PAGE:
8. #8
    Senior Member merrylouw's Avatar
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    I did some pillowcases from a tutorial given on this board recently. It was fun and easy to do. and would be good practice for straight seams and quarter inch.

    http://www.overallquilter.com/latest...-14-pillowcase

  9. #9
    Super Member ptquilts's Avatar
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    I learned how to make tailor tacks in Home Ec, talk about useless info...

  10. #10
    Super Member ptquilts's Avatar
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    Here is a site that combines sewing and good works - your niece can learn two things at once.

    http://www.littledressesforafrica.org/blog/

    They make simple dresses out of pillowcases for girls in orphanages in Africa.

  11. #11
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    A tour of a hobby/fabric store. Home decor. How to use appliances in the home. How to clean a house properly. Babysitting tips.

  12. #12
    Super Member Quiltforme's Avatar
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    In my home ec classes we made pillows out of a kit to learn curves and how to hand sew the seams closed then we had to pick out an easy clothing pattern I made a kids dress for my cousin. We learned to sew buy following lines on a piece of paper. the the pillow and outfit. We also had to make a duffel bag which was really fun. I miss that they no longer have Home ec in my area! Have fun!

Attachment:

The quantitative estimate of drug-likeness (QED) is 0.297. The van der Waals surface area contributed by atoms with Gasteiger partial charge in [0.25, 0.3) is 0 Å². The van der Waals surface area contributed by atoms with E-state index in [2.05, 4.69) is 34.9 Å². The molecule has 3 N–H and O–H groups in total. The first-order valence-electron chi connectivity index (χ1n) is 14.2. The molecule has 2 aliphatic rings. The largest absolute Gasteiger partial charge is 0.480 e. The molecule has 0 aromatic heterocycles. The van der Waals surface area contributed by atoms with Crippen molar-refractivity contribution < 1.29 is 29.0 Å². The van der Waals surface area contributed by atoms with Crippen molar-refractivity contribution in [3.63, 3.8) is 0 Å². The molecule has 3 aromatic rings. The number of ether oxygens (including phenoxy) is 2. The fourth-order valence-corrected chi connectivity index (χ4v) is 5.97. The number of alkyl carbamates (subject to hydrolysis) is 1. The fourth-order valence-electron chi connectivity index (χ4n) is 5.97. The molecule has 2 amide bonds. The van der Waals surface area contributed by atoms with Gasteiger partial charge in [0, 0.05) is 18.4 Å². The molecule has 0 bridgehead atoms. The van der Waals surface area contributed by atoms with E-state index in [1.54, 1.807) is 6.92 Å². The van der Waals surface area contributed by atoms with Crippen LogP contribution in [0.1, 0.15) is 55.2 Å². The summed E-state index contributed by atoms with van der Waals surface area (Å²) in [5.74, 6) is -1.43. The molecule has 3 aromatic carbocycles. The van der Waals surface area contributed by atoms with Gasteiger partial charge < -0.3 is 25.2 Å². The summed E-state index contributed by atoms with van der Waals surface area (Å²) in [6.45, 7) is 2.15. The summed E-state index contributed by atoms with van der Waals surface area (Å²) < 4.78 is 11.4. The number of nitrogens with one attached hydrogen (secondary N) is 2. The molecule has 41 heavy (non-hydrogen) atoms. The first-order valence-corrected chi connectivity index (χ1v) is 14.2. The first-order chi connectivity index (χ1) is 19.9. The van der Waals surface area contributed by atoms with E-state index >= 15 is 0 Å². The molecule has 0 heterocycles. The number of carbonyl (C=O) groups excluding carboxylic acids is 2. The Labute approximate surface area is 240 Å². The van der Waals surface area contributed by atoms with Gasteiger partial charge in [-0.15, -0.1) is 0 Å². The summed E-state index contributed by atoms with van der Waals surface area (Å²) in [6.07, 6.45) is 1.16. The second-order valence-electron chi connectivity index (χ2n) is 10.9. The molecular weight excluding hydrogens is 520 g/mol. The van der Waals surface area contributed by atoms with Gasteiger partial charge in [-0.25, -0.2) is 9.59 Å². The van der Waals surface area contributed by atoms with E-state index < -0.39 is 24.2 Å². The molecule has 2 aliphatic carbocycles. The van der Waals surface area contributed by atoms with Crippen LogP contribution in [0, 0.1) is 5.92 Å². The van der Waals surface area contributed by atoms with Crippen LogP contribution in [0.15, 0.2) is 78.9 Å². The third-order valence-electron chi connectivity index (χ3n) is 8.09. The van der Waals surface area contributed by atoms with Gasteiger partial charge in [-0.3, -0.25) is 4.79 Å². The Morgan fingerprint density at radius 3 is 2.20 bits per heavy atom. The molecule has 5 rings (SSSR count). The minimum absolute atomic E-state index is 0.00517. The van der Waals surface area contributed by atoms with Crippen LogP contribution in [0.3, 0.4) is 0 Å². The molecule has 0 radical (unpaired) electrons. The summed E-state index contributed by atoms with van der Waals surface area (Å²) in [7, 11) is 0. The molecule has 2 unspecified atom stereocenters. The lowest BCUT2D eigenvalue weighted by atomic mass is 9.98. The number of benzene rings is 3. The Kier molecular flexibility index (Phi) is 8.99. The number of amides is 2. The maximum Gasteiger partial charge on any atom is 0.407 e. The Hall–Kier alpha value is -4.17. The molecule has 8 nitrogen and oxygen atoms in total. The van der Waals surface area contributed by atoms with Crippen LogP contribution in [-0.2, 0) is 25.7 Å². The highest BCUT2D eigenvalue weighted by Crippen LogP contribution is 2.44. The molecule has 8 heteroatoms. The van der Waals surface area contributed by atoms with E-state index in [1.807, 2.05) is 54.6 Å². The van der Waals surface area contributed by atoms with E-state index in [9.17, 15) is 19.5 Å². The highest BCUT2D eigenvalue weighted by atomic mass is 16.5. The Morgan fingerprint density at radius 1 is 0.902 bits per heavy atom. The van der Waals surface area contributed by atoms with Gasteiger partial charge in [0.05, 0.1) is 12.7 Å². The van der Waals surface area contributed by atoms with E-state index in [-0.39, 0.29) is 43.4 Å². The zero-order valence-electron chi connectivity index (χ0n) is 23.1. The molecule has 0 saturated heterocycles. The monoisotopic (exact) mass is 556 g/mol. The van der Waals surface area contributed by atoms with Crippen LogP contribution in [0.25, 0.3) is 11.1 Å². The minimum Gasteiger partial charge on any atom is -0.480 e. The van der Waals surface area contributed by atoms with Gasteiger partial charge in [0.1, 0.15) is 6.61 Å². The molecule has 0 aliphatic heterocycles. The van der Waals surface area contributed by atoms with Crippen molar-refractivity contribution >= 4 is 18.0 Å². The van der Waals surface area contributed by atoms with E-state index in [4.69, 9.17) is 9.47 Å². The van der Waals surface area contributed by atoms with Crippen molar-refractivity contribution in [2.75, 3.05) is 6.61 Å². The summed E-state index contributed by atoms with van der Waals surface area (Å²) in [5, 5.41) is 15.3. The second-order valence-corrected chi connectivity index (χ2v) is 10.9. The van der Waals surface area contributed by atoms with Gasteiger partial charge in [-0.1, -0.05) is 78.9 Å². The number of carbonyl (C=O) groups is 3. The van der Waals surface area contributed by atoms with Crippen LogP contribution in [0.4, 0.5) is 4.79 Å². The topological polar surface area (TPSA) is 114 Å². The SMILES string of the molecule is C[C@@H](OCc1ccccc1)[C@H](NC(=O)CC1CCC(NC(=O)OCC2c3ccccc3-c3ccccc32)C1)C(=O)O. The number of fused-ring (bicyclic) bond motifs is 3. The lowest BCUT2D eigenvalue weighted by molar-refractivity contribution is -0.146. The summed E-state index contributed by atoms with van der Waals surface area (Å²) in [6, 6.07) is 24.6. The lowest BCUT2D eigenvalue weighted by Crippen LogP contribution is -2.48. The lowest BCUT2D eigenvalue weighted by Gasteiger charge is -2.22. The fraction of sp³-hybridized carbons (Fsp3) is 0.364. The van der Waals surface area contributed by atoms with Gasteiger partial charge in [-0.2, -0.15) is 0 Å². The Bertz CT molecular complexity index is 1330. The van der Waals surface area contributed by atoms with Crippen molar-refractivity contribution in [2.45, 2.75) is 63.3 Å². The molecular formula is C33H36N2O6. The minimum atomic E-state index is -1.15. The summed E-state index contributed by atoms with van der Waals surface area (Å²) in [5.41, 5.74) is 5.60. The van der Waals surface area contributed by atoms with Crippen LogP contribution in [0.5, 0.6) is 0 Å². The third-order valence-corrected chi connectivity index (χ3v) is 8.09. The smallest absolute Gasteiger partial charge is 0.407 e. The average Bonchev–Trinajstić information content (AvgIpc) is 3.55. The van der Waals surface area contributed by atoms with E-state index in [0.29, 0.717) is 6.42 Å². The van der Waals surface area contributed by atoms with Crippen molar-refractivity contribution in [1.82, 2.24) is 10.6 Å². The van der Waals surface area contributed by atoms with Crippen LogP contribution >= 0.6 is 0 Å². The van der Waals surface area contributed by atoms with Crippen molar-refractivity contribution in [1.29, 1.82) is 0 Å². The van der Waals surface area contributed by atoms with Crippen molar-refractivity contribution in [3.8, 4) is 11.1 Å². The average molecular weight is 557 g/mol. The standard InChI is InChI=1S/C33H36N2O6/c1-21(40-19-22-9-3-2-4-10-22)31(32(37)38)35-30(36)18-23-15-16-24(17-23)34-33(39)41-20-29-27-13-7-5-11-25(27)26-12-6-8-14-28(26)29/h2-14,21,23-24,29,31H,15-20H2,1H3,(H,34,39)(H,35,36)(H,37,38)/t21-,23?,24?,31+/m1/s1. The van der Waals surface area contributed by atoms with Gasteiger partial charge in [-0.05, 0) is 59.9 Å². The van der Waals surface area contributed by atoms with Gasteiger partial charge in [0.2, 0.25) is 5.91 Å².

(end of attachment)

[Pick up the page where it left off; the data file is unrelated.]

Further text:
13. #13
    Power Poster amma's Avatar
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    How sweet of you to help your DN out with this...
    I would love to be involved in a 4 generation cooking class too!
    There could be a lot of pictures snapped, and a recipe/scrap book might fit into one of her other classes, too. :D:D:D

    You may want to check out the requirements for a Home Ec course in her school district. We had certain criteria that had to be met in picking out our patterns and fabric.

    We had to learn to buy fabric to match the pattern we chose.
    How to lay out the pattern, what bias was, lenghtwise and cross grains.
    The pattern had to have a zipper, buttons/button holes.
    We had to machine hem the garmet.
    We learned about needles/threads, which needles to use with what kind/weight of threads and with different fabric types.

    There may have been some other requirements too, but it has been 37 years since I took this class LOL and this is all that I remember off the top of my head :D

  14. #14
    Super Member lalaland's Avatar
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    I pm'd you with some suggestions. You are going to have so much fun!!

  15. #15
    Super Member donnajean's Avatar
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    I'm a retired teacher. Our Home Ec. teacher had them make 9 patch quilts.

    Basics for sewing would be:
    How to thread a machine.

    Mending!

    How to read a pattern & do 1 step at a time.

  16. #16
    Super Member pab58's Avatar
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    Quote Originally Posted by Minnesewta
    My home-ec teacher introduced me to quilting 30+ years ago. She was my mentor in more ways than one. Here are some suggestions for the sewing part of the program.

    ** Teach her how to shorten a garmet...pants, dress, etc.
    ** How to use a store bought pattern...mark darts, match dots, etc.
    ** How to thread machine, wind bobbins, clean lint out of machine, oil if necessary, seam allowances.
    ** Different fabric types
    ** How to install a zipper or snaps or velcro
    Good Luck!